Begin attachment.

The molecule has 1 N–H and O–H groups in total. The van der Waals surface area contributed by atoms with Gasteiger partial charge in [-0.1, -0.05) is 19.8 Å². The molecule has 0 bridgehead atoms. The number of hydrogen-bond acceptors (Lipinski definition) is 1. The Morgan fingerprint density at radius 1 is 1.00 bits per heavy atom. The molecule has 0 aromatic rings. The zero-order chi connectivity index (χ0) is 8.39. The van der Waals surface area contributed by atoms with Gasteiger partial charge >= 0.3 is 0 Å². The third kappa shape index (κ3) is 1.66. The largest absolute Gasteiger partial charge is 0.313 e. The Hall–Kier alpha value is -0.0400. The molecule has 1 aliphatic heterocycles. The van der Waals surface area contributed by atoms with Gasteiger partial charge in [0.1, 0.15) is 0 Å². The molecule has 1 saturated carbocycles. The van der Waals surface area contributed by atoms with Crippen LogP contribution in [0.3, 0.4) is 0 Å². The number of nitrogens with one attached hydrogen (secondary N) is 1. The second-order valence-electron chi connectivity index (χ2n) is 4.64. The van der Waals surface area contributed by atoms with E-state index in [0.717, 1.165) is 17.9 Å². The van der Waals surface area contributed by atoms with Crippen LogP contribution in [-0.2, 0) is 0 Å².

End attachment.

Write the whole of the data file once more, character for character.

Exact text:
The molecule has 1 N–H and O–H groups in total. The van der Waals surface area contributed by atoms with Gasteiger partial charge in [-0.1, -0.05) is 19.8 Å². The molecule has 0 bridgehead atoms. The number of hydrogen-bond acceptors (Lipinski definition) is 1. The Morgan fingerprint density at radius 1 is 1.00 bits per heavy atom. The molecule has 0 aromatic rings. The zero-order chi connectivity index (χ0) is 8.39. The van der Waals surface area contributed by atoms with Gasteiger partial charge >= 0.3 is 0 Å². The third kappa shape index (κ3) is 1.66. The largest absolute Gasteiger partial charge is 0.313 e. The Hall–Kier alpha value is -0.0400. The molecule has 1 aliphatic heterocycles. The van der Waals surface area contributed by atoms with Gasteiger partial charge in [0.1, 0.15) is 0 Å². The molecule has 1 saturated carbocycles. The van der Waals surface area contributed by atoms with Crippen LogP contribution in [0.3, 0.4) is 0 Å². The number of nitrogens with one attached hydrogen (secondary N) is 1. The second-order valence-electron chi connectivity index (χ2n) is 4.64. The van der Waals surface area contributed by atoms with E-state index in [0.717, 1.165) is 17.9 Å². The van der Waals surface area contributed by atoms with Crippen LogP contribution in [-0.2, 0) is 0 Å².